Figure 1. Age-associated changes in the ARDS lung. The aged alveolus in acute respiratory distress syndrome (ARDS) demonstrates a number of age-related changes in the alveolar epithelium, vasculature and immune cells that may contribute to disease pathogenesis in elderly patients. Vascular permeability may be affected by changes in angiopoietin-2 (Ang-2) expression and receptor for advanced glycation end products (RAGE) signaling is associated with inflammation and progression of the exudative and fibroproliferative phases of ARDS. Accumulation of senescent cells and the senescence-associated secretory phenotype (SASP) results in the release of soluble pro-inflammatory mediators such as IL-6 and IL-8. Although increased levels of inflammatory factors are observed, neutrophils and macrophages may have attenuated functional activities. AT1, alveolar type I; ATII, alveolar type II; NET, neutrophil extracellular trap; tPA, tissue plasminogen activator.
The decline in immune function with age is well-documented and is referred to as immunosenescence. Immune cell activation is a major mediator of inflammation in ARDS and immunosenescence may impact on the pathogenesis and outcomes in the aged ARDS subpopulation. Experimental murine models of ARDS induced by endotoxin indicate that aged mice display increased bronchoalveolar lavage fluid (BALF) cell counts, protein concentration, and cytokines such as the neutrophil chemoattractant CXCL1/KC in comparison to younger mice (49–51). Alterations in innate immune cell function, such as macrophage and neutrophils, may contribute to this heightened inflammatory response (52, 53). Alveolar macrophages (AMs) have increased expression of genes associated with lung injury and fibrosis (54) and defective phagocytic ability (26). In one study of lipopolysaccharide (LPS)-induced acute lung injury (ALI), expression of the M1-macrophage markers, CD80 and CD86, were increased in AMs from older mice and in vitro these cells had increased propensity to produce MIP-1α in response to LPS (50). Impairment of antigen presentation in aging macrophages has also been observed and resulting loss of bacterial and viral clearance from the lung could further promote inflammation and damage (55). In addition, aberrant neutrophil responses such as dysregulated chemotaxis (27) and the inability to form neutrophil extracellular traps (56) were observed in elderly cohorts. Studies across a breadth of ages in a small cohort of patients with ARDS suggest a correlation between age and the neutrophil biomarker myeloperoxidase (MPO) in BALF (57). Impaired neutrophil phagocytosis and microbial killing has also been observed in the elderly (58). The output of adaptive immune cells, particularly T cells, reduces over time. However, regulatory T (Treg) cells, which are responsible for regulation of immune responses, increased with age (50, 59). In experimental ARDS, aged groups show concomitant increases in both Tregs and inflammatory markers in comparison to younger groups (50). This suggests that while Treg numbers may be increased in the elderly, their anti-inflammatory function may be repressed. Clinically, there has been no consensus on the role of Tregs in ARDS with both protective (60, 61) and deleterious (62) effects observed. Furthermore, impaired adaptive immunity with decreased CD8+ T cells in advancing age may contribute to poor prognosis in ARDS (50). Recently published research brings together single cell sequencing data and tissue proteomics to document cell specific changes associated with aging (54, 63). Overall, changes in immune cell function may drive age related ARDS pathogenesis and further characterization of these changes may highlight potential targeted therapies that may be beneficial in an elderly population.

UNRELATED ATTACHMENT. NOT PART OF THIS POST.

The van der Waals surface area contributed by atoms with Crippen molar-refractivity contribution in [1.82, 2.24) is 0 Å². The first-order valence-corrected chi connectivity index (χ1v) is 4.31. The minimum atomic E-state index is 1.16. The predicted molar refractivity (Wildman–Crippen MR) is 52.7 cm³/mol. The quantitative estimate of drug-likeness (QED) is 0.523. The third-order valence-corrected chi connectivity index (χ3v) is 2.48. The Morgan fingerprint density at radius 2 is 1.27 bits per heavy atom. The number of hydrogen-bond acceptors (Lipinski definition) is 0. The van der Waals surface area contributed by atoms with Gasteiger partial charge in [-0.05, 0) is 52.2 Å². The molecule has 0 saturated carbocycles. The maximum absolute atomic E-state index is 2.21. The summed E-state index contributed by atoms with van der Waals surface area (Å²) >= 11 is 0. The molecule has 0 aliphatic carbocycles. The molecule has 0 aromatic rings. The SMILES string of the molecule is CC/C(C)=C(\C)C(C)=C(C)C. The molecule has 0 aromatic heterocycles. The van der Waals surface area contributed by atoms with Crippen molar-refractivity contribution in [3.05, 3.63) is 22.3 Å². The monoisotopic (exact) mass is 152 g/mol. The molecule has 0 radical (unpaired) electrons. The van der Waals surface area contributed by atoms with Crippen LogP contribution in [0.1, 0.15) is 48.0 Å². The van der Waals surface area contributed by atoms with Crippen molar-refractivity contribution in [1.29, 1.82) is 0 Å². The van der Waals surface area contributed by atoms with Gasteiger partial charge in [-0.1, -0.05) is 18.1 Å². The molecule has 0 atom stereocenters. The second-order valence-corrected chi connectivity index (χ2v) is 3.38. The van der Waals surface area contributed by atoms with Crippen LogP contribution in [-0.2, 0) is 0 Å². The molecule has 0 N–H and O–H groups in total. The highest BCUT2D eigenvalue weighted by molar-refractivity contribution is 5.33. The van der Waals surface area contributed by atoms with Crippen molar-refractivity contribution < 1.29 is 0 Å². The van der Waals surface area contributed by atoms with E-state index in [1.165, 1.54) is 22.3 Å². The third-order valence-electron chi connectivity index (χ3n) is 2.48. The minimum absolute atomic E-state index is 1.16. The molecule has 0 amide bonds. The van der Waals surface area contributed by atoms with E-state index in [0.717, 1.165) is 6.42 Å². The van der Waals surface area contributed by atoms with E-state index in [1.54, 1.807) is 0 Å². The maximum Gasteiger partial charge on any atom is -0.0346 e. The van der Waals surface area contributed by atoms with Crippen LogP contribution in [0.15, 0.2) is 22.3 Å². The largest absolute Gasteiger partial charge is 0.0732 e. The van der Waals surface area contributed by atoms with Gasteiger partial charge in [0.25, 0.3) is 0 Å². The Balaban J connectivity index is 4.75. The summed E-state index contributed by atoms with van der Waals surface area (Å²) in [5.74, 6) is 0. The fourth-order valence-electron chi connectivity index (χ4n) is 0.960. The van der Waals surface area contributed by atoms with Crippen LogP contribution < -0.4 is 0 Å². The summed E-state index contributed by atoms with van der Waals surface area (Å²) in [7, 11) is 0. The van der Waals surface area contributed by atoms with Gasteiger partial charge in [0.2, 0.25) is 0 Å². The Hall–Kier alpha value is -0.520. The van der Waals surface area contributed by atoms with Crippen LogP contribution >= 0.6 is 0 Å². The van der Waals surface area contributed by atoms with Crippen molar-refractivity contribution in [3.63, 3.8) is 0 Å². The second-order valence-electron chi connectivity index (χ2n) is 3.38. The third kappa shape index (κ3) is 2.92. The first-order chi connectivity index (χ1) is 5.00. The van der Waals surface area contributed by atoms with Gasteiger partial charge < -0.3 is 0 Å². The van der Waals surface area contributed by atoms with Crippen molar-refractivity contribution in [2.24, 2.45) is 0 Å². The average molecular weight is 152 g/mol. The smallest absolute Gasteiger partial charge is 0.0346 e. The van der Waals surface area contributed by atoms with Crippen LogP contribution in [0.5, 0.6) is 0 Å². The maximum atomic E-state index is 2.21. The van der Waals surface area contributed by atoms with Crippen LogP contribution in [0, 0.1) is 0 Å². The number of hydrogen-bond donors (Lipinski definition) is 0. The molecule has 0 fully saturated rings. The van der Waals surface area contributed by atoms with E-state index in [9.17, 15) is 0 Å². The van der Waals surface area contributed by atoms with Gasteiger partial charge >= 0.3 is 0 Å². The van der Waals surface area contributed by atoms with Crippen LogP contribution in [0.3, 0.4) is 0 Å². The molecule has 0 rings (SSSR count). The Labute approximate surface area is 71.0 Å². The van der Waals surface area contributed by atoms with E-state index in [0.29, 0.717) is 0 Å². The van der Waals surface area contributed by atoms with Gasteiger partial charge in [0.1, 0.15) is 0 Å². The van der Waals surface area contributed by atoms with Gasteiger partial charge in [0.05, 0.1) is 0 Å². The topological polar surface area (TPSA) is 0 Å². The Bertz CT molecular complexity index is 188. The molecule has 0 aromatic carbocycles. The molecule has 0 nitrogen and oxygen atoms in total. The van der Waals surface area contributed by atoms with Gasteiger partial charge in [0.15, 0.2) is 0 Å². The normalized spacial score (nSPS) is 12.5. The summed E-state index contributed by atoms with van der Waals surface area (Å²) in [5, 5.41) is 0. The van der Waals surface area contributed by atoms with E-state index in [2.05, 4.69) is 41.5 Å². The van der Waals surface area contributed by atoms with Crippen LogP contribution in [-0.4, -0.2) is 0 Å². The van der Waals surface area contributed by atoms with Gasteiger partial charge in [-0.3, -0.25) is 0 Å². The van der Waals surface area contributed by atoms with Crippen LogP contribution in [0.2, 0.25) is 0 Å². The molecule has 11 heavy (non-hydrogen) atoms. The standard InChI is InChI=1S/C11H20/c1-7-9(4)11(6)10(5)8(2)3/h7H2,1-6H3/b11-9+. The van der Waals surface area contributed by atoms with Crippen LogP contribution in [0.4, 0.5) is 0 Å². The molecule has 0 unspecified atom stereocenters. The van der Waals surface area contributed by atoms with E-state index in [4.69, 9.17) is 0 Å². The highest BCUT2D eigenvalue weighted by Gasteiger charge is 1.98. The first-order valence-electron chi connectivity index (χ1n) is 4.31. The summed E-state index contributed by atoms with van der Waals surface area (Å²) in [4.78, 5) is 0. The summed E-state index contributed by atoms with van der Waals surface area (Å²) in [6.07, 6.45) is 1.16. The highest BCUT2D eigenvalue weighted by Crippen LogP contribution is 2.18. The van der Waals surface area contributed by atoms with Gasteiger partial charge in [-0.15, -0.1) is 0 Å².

In addition to the immune system, age-related changes in structural components of the airway and vasculature may also contribute to ARDS pathogenesis. Within the vasculature, changes in the expression of angiopoietin-2 (Ang-2) have been linked to disease severity in ARDS (64). Ang-2 is a growth factor involved in angiogenesis which also plays a role in modulating endothelial permeability. Increased Ang-2 levels result in endothelial destabilization and increased vascular permeability (65). A positive correlation between Ang-2 and age has been observed in animal models and in the clinical setting (66, 67). Increases in Ang-2 may therefore be associated with ARDS severity in aging patients via increased vascular permeability and alveolar filling. Aging is also associated with an accumulation of senescent cells (68). Senescent endothelial cells (ECs) in ARDS demonstrate exacerbated permeability responses and this permeability was sustained by the upregulation of the reactive oxygen species (ROS)-generating enzyme NADPH oxidase-4 (Nox4) (69). In addition, Nox4 interacts with toll like receptor (TLR)-4 inducing NF-κB activation and inflammation (70). Taken together, these effects may contribute to increased ARDS severity, and inhibition of Nox-4 attenuated ALI in mice (71). Oxidative damage plays a significant role in age-related disease severity. Both aging and ARDS are associated with a cumulative oxidant burden and the generation of oxidized phospholipids has been linked to vascular leakage and inflammation and, as a result, the pathogenesis of ALI (72).